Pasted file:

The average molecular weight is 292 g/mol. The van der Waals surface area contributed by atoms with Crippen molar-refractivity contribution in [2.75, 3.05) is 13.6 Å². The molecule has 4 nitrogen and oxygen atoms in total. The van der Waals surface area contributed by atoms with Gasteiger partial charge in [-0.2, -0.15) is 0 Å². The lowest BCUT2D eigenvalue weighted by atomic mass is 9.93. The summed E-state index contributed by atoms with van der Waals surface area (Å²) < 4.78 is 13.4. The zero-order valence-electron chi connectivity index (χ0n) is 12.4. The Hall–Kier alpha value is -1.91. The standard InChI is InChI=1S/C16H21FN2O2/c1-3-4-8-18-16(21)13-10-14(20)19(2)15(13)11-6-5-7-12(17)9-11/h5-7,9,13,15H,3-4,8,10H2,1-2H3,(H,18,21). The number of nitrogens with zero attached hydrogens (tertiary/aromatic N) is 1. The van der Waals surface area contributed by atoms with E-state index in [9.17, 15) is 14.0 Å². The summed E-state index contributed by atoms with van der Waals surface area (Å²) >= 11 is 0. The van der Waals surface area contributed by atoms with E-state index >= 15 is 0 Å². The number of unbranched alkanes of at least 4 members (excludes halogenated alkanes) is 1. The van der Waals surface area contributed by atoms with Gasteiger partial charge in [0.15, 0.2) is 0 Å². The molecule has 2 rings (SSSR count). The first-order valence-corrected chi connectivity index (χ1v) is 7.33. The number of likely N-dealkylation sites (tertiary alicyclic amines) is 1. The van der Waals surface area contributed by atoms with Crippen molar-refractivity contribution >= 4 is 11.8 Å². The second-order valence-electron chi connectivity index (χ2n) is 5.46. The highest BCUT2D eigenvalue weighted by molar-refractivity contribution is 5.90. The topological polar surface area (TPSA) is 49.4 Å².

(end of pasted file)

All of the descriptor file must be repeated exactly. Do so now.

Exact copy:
The average molecular weight is 292 g/mol. The van der Waals surface area contributed by atoms with Crippen molar-refractivity contribution in [2.75, 3.05) is 13.6 Å². The molecule has 4 nitrogen and oxygen atoms in total. The van der Waals surface area contributed by atoms with Gasteiger partial charge in [-0.2, -0.15) is 0 Å². The lowest BCUT2D eigenvalue weighted by atomic mass is 9.93. The summed E-state index contributed by atoms with van der Waals surface area (Å²) < 4.78 is 13.4. The zero-order valence-electron chi connectivity index (χ0n) is 12.4. The Hall–Kier alpha value is -1.91. The standard InChI is InChI=1S/C16H21FN2O2/c1-3-4-8-18-16(21)13-10-14(20)19(2)15(13)11-6-5-7-12(17)9-11/h5-7,9,13,15H,3-4,8,10H2,1-2H3,(H,18,21). The number of nitrogens with zero attached hydrogens (tertiary/aromatic N) is 1. The van der Waals surface area contributed by atoms with E-state index in [9.17, 15) is 14.0 Å². The summed E-state index contributed by atoms with van der Waals surface area (Å²) >= 11 is 0. The van der Waals surface area contributed by atoms with E-state index >= 15 is 0 Å². The number of unbranched alkanes of at least 4 members (excludes halogenated alkanes) is 1. The van der Waals surface area contributed by atoms with Gasteiger partial charge in [0.15, 0.2) is 0 Å². The molecule has 2 rings (SSSR count). The first-order valence-corrected chi connectivity index (χ1v) is 7.33. The number of likely N-dealkylation sites (tertiary alicyclic amines) is 1. The van der Waals surface area contributed by atoms with Crippen molar-refractivity contribution >= 4 is 11.8 Å². The second-order valence-electron chi connectivity index (χ2n) is 5.46. The highest BCUT2D eigenvalue weighted by molar-refractivity contribution is 5.90. The topological polar surface area (TPSA) is 49.4 Å².